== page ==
I’ve been watching Nelson Mandela’s memorial service today. Very moving. Almost 100 heads of state and dignitaries – some say the largest funeral in history! And it’s been pouring with rain since early morning. It’s still raining now at the end of the service – as if nature itself has been gently weeping, mirroring our mourning of Madiba, the father (‘Tata’) of our new democratic nation, South Africa. But in African (and Biblical) culture, rain is a sign of blessing, a promise of new life. May it be!
Tata Mandela will be sorely missed. We, this nation, and this world, will miss his reconciling presence, stately leadership and moral authority. God, in his sovereign design in our time of greatest historical need, raised up Madiba to bring about liberating reconciliation and justice – a shining light to all people and nations on planet earth. Extraordinary people like Mandela only come along once in a couple of centuries. Not that he was a saint; he himself freely admitted to his flaws and failures! (We must be careful of Mandela-worship as time passes) He’s known for saying “I’m a sinner. I’ve made many mistakes. I only pretend to be a saint when I’m among people!” As a South African, I feel so honoured and privileged to have lived in his life-time, to have lived through the miraculous change that we have experienced.
I never met Madiba – only saw him from a distance in a meeting – but there’s a story that lives with me, that has inspired me for years.
I was a young Assembly of God pastor in Cape Town in 1978. At one of our monthly pastor’s meeting one of our ministers had returned from visiting political prisoners on Robben Island. He was a chaplain to the prisoners from Pentecostal denominations. I will never forget what he told us. On passing by Nelson Mandela’s cell to give communion to some prisoners (the Methodist chaplain gave communion to Mandela), he peered into his cell. There he saw Mandela doing sit-ups. He asked him why he was exercising so vigorously. Mandela replied, “one day I may be president of this nation, so I must keep my body fit.”
I vaguely knew of Nelson Mandela – in those days he was largely an unknown entity in white circles due to Apartheid censorship. But through the haze of my white prejudice and political conditioning, I thought, “What foresight! What vision! What purpose and discipline!”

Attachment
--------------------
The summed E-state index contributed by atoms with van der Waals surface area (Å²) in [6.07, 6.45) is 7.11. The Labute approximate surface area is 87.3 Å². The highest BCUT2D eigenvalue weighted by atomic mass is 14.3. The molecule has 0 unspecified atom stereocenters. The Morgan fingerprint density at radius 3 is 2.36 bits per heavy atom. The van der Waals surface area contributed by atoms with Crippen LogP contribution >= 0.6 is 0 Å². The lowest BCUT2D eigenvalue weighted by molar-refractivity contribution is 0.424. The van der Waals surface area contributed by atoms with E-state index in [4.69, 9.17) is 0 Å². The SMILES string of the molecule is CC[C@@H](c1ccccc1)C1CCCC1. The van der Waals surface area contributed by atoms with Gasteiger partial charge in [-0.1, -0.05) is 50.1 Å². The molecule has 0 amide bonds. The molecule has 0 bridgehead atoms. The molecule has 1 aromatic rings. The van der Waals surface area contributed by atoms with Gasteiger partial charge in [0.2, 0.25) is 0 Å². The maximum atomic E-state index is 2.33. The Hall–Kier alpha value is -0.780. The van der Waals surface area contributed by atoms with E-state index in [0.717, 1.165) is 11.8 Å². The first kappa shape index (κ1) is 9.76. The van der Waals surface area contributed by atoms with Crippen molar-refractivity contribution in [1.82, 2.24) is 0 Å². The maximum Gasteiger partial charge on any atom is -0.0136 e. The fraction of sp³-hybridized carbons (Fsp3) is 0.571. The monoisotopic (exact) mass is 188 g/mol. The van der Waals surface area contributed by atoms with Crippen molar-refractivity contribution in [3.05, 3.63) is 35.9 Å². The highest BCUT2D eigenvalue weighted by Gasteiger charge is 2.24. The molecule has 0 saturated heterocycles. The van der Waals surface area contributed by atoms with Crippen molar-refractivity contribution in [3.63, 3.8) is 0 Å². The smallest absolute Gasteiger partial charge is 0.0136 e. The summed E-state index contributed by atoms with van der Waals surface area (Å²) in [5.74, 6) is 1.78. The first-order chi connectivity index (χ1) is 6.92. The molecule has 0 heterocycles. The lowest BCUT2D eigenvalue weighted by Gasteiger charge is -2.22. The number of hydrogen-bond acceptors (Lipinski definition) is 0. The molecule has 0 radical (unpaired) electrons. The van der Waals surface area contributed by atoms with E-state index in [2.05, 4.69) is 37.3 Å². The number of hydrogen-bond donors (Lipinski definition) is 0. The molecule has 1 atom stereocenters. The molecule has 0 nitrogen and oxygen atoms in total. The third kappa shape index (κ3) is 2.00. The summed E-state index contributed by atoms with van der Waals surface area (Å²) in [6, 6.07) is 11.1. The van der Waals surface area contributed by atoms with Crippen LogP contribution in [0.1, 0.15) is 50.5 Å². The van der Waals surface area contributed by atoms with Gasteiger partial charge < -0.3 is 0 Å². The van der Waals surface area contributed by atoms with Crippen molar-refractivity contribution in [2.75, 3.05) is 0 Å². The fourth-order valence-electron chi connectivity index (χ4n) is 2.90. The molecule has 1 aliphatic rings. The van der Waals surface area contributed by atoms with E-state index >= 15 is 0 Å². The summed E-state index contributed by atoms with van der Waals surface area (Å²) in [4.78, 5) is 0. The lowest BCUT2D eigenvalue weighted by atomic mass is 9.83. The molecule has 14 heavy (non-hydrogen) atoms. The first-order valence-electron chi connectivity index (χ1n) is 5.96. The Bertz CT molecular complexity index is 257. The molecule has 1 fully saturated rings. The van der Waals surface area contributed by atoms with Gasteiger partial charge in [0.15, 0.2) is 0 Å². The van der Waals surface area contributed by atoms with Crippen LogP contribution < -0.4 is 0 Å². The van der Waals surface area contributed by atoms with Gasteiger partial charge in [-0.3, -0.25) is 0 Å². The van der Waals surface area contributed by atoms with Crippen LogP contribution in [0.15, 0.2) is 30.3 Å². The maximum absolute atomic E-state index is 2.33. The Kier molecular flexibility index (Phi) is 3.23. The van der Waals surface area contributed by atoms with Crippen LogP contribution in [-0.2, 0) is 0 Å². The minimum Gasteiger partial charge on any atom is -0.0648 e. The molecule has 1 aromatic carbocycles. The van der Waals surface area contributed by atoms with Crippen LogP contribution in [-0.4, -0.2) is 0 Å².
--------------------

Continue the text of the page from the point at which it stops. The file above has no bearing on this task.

During the months and years that followed I experienced certain events that opened my eyes to the cruel oppression of Apartheid. I began a journey of repentance and reconciliation in regard to my own racism, seeking to work for justice and freedom in our nation. And the story of Mandela’s sit ups, a reflection of his enduring hope, of his clear vision and consequent discipline, came back to me again and again – especially in 1994 when I watched him being sworn into office as our first democratically elected President (and yes, he looked fit… lean and mean… in a good way!) We have now witnessed his death and his funeral – 95 years of worthy living!
This Mandela story continually reminds me of Frederick Nietzsche’s profound words: “The essential thing ‘in heaven and earth’ is… that there should be long obedience in the same direction; there thereby results, and has always resulted in the long run, something which has made life worth living” (in his book Beyond Good and Evil).
May we uphold Mandela’s legacy in his long walk to freedom, emulating his humility, human dignity, visionary leadership and reconciling morality. And there is no better way to do this than to follow Jesus in his long obedience in the same direction, by taking on the spiritual disciplines needed to live his vision of a restored humanity under God’s rule and reign of love – the kind of society and world God originally intended… and will become a full reality when Jesus returns.